Eurostat Presents Interim Results of Europe 2020 Strategy
Eurostat, the statistical office of the European Union, presented a report on the state of leading indicators for the Europe 2020 strategy on 1 October 2012. The strategy was approved by the European Council in 2010. It is aimed at a high level of employment, productivity and social cohesiveness.
Eurostat is responsible for monitoring the leading indicators for the five core aspects of the strategy, consisting of employment, education, R&D (research and development), climate change and energy as well as fighting poverty. For the core issue of employment, the target for 2020 is an employment rate of 75 percent of 20 to 64-year-olds. Measured according to the 2011 figures, the proportion of employed persons is still lagging by 6.4 percent.
R&D spending has to increase from currently two to three percent of the GDP by 2020. Significant efforts will also have to be made in order to reduced the number of students dropping out of school or post-secondary education while simultaneously increasing the proportion of high school graduates. According to Eurostat, the proportion of youths with at least a secondary school education dropped from as high as 17.6 percent in the year 2000 to just 13.5 percent in 2011.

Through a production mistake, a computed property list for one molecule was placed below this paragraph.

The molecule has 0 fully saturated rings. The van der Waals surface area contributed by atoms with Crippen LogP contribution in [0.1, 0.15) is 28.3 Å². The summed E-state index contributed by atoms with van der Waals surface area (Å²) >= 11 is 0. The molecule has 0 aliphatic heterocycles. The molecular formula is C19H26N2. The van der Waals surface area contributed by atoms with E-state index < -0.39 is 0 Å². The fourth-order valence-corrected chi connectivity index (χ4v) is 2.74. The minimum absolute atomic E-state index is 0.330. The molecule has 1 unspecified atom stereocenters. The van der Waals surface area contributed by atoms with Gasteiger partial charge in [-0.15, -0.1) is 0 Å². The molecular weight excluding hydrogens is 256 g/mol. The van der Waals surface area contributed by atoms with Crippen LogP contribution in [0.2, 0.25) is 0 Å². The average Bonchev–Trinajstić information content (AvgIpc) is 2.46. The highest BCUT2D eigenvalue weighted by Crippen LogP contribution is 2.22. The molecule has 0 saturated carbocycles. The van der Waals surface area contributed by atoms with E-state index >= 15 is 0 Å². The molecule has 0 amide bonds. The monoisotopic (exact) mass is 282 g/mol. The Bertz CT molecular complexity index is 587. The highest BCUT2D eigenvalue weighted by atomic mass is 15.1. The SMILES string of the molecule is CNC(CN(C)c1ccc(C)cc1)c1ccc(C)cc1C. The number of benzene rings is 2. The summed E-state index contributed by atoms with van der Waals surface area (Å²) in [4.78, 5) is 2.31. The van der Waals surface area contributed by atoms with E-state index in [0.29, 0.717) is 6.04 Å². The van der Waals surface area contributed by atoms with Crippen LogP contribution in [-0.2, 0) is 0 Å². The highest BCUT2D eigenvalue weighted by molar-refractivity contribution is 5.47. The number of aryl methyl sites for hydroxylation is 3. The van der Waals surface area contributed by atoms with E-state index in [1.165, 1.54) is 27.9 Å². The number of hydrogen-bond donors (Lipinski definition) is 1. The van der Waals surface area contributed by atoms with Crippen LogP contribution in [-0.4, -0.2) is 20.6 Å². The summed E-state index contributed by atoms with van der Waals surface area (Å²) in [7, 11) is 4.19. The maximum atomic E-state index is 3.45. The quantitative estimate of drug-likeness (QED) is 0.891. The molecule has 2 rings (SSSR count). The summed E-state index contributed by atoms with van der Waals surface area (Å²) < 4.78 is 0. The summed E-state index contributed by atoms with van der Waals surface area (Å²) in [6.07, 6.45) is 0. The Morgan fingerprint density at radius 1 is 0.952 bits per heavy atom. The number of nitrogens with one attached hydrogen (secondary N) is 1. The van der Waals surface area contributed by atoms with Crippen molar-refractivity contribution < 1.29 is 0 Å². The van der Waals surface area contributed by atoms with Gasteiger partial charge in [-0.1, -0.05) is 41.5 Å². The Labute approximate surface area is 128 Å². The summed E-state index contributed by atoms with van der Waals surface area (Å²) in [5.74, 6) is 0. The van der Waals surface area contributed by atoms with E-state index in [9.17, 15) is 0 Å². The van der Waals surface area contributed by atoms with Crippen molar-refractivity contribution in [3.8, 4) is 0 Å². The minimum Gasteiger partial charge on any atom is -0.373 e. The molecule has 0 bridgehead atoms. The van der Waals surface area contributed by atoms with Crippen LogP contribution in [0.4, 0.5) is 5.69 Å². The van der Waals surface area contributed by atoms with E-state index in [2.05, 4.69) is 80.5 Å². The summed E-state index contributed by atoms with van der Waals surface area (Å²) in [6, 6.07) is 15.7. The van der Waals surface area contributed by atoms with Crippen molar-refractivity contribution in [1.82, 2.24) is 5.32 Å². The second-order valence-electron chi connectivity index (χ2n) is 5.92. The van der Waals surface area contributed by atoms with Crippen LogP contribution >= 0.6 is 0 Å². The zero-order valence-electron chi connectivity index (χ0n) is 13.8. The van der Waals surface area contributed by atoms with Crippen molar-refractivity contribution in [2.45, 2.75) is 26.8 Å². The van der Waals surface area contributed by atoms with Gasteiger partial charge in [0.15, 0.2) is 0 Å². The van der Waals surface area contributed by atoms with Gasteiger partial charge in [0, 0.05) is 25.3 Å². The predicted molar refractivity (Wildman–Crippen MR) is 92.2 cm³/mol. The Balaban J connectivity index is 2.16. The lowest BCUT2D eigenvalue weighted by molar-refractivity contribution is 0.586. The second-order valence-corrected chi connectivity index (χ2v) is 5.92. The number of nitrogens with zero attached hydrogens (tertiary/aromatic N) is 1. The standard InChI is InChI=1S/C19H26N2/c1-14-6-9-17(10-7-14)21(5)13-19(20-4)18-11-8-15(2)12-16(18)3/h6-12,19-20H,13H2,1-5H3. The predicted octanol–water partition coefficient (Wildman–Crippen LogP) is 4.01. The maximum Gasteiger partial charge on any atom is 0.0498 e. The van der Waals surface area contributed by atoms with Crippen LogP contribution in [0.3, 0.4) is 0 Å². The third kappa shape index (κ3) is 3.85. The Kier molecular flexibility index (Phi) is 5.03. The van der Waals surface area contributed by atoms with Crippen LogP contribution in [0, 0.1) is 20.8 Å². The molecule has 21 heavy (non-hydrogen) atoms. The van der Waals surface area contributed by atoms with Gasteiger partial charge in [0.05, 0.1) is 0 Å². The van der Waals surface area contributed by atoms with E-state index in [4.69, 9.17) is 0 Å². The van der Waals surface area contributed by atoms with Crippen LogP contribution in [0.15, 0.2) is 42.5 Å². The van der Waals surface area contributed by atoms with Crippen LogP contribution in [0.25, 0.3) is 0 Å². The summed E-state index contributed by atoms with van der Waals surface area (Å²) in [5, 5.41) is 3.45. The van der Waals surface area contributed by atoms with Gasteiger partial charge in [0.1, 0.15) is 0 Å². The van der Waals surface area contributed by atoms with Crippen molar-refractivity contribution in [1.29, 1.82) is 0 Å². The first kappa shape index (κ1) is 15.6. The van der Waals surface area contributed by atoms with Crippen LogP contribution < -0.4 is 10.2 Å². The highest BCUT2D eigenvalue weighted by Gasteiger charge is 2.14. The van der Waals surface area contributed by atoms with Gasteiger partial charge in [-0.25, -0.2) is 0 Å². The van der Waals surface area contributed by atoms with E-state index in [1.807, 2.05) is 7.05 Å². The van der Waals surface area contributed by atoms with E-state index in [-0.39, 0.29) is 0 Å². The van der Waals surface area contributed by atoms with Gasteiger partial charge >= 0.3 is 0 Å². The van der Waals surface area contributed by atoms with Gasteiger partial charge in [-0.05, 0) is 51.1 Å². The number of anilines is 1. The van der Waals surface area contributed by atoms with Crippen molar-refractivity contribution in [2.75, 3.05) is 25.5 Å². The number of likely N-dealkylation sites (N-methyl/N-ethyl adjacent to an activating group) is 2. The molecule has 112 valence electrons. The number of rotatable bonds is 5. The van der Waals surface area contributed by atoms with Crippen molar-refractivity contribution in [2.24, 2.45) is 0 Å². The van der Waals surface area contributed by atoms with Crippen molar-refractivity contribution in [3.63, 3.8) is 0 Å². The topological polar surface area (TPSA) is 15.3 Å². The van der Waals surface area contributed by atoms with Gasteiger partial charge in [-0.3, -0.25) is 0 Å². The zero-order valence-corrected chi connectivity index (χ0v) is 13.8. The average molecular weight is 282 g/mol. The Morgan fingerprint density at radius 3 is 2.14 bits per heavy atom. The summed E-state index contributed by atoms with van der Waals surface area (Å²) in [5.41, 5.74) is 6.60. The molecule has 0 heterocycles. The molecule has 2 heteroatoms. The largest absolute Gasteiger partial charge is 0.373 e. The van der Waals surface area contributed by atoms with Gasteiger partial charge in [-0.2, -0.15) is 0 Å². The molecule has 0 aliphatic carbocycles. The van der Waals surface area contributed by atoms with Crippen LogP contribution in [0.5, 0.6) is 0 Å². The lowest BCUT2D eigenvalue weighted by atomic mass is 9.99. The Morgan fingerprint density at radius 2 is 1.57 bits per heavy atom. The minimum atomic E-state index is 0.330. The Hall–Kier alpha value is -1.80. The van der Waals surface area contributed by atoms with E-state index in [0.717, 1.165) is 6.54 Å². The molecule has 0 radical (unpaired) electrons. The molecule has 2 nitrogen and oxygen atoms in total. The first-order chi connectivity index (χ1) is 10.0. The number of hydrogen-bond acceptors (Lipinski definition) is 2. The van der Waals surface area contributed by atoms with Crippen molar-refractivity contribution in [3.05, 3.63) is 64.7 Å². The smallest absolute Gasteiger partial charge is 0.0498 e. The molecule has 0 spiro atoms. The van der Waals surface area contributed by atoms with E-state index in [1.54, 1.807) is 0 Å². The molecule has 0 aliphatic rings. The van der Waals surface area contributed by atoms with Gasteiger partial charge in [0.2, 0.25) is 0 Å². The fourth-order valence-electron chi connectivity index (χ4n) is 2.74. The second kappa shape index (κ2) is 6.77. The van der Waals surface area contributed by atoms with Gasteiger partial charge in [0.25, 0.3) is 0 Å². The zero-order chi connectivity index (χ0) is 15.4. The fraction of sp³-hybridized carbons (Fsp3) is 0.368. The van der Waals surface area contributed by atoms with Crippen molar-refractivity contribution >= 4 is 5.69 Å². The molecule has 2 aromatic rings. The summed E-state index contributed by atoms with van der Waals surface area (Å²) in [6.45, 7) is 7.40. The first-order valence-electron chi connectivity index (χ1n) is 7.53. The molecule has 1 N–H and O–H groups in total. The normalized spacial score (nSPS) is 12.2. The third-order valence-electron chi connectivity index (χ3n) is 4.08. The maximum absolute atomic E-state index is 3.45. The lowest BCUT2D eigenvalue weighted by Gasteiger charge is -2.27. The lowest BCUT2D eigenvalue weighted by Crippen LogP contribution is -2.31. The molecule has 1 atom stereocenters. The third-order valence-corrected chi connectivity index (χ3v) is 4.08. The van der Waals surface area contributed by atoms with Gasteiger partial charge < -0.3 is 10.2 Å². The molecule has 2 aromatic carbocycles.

For the energy sector, Eurostat encompasses the factors of greenhouse gases, energy efficiency and the proportion of renewable energy sources. Here the continuous increase of renewables as a proportion of gross final energy consumption from 8.1 percent in 2004 to 12.5 percent in the year 2011 is especially pleasing.
According to the Europe 2020 strategy, fighting poverty includes the aspects of monetary poverty, material deprivation and lack of access to the job market. While the number of persons affected by poverty or social ostracism in the EU fell from 123.9 million to 113.8 million from 2005 to 2009, 115.7 million people were once again affected by at least one of the three poverty indicators by the year 2010.